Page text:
hair conditioners (precontact) Mesoamerican; North American Great Plains, Plateau, Northeast, California, and Southwest cultures

A hair conditioner is a treatment placed on the hair after it has been washed. Pre-Columbian Indians used hair conditioners for the same reasons people use them today — to add shine to the hair, make it more manageable, and relieve dryness. They also used botanical hair conditioners to relieve scalp itch and as a dandruff treatment.

aicttwcovThe Aztec, whose empire was established in about A.D. 1100 in what are now Mexico and parts of Mesoamerica, used the berries of the yiamolli (Phytolacco octandra L.) to make a conditioner. They also used sunflower (Helianthus annus) seeds, boiling them to extract the oil. This was then used as a rinse, much like a modern hot oil hair treatment.

North American Indian people from a number of tribes used rendered animal grease as a hair conditioner. To this they added herbs to provide fragrance. The Omaha, who lived on the southern plains, added prairie rose petals (Rosa arkansana) and wild bergamot leaves (Monarda fistulosa L.). The Blackfeet, a Plains tribe, and the Kootenai, who lived in the northern plateau region used needles of the balsam fir (Abies balsamea). The Chippewa (Anishinabe), who lived in the upper Midwest, mixed balsam gum with bear grease. Balsam continues to be a popular ingredient in modern hair conditioners and shampoos.

The Cheyenne, who lived on the northern plains, made a tea of MINT (Mentha arvensis L.) that they used as a hair rinse (See also MINTS, BOTANICAL.) North American Indians who lived in areas where CATTAILS grew, often used their pollen as a conditioner. American Indians living in what are now southern Arizona, California, and Baja California in Mexico rinsed their hair with conditioners made from JOJOBA seeds. (Simmondsia chinensis). Jojoba is another ingredient found in many modern shampoos and hair conditioners.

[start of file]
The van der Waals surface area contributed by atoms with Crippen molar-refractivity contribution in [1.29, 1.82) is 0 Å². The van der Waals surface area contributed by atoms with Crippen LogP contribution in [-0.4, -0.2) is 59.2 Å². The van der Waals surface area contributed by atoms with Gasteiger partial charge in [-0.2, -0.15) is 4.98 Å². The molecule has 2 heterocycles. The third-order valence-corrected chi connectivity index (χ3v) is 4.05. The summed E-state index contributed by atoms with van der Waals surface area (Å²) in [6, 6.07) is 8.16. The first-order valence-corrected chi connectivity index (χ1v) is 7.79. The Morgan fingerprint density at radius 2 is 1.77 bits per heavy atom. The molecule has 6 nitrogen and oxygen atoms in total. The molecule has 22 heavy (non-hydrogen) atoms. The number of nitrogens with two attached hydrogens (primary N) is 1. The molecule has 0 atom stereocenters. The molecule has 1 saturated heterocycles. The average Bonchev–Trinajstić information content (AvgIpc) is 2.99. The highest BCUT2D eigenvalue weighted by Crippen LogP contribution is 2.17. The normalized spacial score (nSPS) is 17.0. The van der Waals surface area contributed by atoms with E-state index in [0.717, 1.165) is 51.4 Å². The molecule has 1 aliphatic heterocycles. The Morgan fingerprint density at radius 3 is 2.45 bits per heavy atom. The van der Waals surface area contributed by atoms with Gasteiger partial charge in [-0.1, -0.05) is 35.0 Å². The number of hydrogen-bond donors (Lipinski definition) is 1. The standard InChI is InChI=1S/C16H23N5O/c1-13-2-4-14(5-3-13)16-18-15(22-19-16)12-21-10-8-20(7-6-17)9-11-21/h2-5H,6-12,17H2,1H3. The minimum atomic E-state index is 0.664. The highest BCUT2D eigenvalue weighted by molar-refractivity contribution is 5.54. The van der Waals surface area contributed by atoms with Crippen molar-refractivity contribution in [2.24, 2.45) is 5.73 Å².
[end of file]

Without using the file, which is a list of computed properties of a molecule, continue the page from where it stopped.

Sources/Further Reading

Hutchens, Alma R. Indian Herbology of North America. Boston: Shambhala, 1991.

Lust, John, The Herb Book. New York: Bantam Books, 1974.

Moerman, Dan. Native American Ethnobotany Database: Food, Drugs, Dyes and Fibers of Native North American Peoples. URL: Downloaded on August 7, 1999.

Prindle, Tara. NativeTech: Cattails. 1994-1998. URL: Downloaded on August 7, 1999.

Vogel, Virgil. American Indian Medicine. Norman: University of Oklahoma Press, 1970.